“Therefore encourage one another and build one another up, just as you are doing.”
- 1 Thessalonians 4:18
This past January, we began a march through the Bible. This midweek biblical theology centred on the Prophets and the End of the Age. Yesterday, that study drew to a conclusion as we closed out the book of Revelation. As we continue to digest the big picture, and the discoveries and/or reminders about God’s faithfulness to His promises, Christ’s Return and Second Coming, and the Spirit’s strength and protection of His elect. There is a lot there. Yet, there are lessons that we learned along the way as well. These takeaways, it turns out, are just as important as the details, facts, and timelines of the End of the Age. Let’s take a moment now, at the conclusion of our study this year, to consider the lessons we have learned:
God is sovereign. Over every single detail. Through the prophet Isaiah, Yahweh promised that the Messiah would be born of a virgin (Isaiah 7:14). Through the apostle Matthew, we see that exact fulfillment (Matthew 1:22-23). Also, through Isaiah, we can gloss over fine details such as the Lamb’s silence in slaughter, who “opened not his mouth” (Isaiah 53:7). The New Testament confirms how precise this prophecy is, as it describes Jesus’ silence before his accusers (Luke 23:6-9; John 19:8-9), with apostolic confirmation (1 Peter 2:23). God’s Word through the prophets foretold such intricate details, from the Messiah’s birth in Bethlehem (Micah 5:2; c.f. Matthew 2:6) right down to His festal, humble entry into Jerusalem on a donkey (Zechariah 9:9; c.f. Mark 11:1-11).
Accordingly, the Prophets foretold the Coming of Messiah not just once, to suffer and die, but also His coming to rule and reign. Through Zechariah, we are told Messiah will come again physically with feet planted on the Mount of Olives (Zechariah 14:4); after that, we further learn he will be king over the whole earth (v.9). Through Ezekiel, we learn that Israel will return to their land (Ezekiel 36), the Jewish remnant will receive the regenerating breath of life (Ezekiel 37), and that there will be one final, coming invasion of Israel before the final restoration (Ezekiel 38 & 39). When we read those promises repeated in the New Testament (Matthew 23:37-39; Revelation 7:1-8, 20:7-8, 21:1-2), we thus are not surprised, but confidently expect fulfillment just “as he said” (Matthew 28:6). Yes, details matter.
While we can have confidence that the Lord will fulfill His promises just as foretold, there are other details that simply God has not revealed to us. Of course, this goes further than the return date of Christ being unknown (Matthew 24:36). We would like to know more about Antichrist’s pact with Israel (Daniel 9:27), a firm confirmation on the identity of “he who now restrains” (2 Thessalonians 2:7) or the “two witnesses” (Revelation 11:1-3), and of course anything more on “the number of the beast” (Revelation 13:18) would scratch a major itch. God, however, gives us nothing more than the mere mentions that His Word contains. Humbly, we must admit that we cannot know more than that with any certainty.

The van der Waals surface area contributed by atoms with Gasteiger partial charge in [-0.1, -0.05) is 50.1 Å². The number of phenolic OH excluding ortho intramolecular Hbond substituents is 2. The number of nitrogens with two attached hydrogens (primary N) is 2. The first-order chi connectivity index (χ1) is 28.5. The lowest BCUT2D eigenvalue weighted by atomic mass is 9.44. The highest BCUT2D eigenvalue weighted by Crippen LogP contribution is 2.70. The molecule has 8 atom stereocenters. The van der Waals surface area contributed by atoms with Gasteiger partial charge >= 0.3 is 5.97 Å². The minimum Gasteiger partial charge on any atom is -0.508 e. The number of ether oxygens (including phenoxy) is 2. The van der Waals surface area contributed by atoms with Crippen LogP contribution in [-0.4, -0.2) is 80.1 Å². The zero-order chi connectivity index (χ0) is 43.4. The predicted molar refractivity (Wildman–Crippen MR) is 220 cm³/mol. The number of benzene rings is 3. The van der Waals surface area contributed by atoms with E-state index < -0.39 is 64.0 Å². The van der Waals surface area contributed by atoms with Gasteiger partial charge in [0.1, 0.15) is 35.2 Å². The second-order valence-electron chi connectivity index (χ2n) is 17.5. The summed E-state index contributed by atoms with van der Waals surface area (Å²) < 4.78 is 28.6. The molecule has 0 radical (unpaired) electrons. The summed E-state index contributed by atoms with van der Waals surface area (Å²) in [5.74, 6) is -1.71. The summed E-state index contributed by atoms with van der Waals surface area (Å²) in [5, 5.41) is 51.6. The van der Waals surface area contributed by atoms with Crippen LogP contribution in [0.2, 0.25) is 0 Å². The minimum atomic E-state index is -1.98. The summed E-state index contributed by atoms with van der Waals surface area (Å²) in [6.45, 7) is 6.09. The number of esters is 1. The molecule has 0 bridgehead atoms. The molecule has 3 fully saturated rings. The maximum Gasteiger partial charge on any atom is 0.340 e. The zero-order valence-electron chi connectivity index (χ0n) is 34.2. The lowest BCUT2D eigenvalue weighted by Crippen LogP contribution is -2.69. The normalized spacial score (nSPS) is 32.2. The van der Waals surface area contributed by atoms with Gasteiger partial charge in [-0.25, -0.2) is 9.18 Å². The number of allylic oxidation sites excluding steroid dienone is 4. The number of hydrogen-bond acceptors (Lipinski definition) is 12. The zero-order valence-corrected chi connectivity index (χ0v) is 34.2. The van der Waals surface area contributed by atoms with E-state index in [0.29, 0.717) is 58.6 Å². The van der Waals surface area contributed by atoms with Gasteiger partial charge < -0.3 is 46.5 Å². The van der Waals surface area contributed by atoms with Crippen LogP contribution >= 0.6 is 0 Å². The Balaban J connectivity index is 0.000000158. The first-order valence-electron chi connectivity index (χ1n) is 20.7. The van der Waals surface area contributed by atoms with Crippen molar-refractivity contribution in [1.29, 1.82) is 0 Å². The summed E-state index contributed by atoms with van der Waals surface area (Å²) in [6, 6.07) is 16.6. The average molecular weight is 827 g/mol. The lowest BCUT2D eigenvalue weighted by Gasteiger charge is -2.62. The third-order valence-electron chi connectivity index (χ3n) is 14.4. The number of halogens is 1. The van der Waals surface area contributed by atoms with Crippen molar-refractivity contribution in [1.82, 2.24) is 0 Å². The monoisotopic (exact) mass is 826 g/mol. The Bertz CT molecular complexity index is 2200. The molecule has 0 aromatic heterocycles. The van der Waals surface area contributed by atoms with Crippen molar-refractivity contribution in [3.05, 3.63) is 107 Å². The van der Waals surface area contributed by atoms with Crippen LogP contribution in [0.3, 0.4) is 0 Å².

This lesson in humility also extends to include what we do think we do know for certain. We may believe we have a good sense on the resurrection order of the saints, or the timing of the Rapture, but humility beckons us to pause, consider other positions, and prayerfully hold our beliefs loosely. Even more, when we get into prophecies such as the Seventy Weeks in Daniel 9:24-27 or the book of Revelation, we recognize that we must tread carefully and be forthright that we cannot possibly hold our views so tightly. The various perspectives of the saints in church history, as well as the myriad of angles in the church today, only confirm that reality. Yes, humility is required.
Just as hope sprung from the dark clouds of judgment in the Prophets, so too does hope spring from the darkness that envelopes us today. And the darkness today, like the judgment of old, was also foretold (1 Timothy 4:1-2; 2 Timothy 3:1-9). It is not the end of the end of the age yet, but it certainly can feel like it. Yet, as the message of hope from the ancient prophets must have shone brightly to the faithful in Israel, so too must the prophecies whose fulfillment awaits shine brightly to the Church today. Look up weary saint, and consider what is on the horizon in these dark times: A righteous government and Ruler, One who governs with true justice, not lies and deception (Isaiah 11:1-5); an imperishable, glorious, resurrected body, not subject to disease and decay (1 Corinthians 15:42-49); and, of course, the end of mourning, crying, pain, sin, and death (Revelation 21:4). Oh, downcast soul, what a lesson: All of that, along with the return of Christ, awaits us! Yes, hope endures.
Westmount saints, there is one last lesson we must take with us as we lay to rest our study of the end of the age this year. And it is this: Your faith is not in vain. You are waiting, expecting, longing, and all of that yearning has a terminus. Soon, that faith will turn to sight. Soon, this end times cry of Israel will be echoed by you as well:
“It will be said on that day, ‘Behold, this is our God; we have waited for him, that he might save us. This is the LORD; we have waited for him; let us be glad and rejoice in his salvation.’” (Isaiah 25:9)
Christian, wait for Him. And, as you wait for Him, labour for Him (1 Corinthians 16:58). And, as you labour for Him, be found faithful (Matthew 25:21).
For the time is near (Revelation 1:3).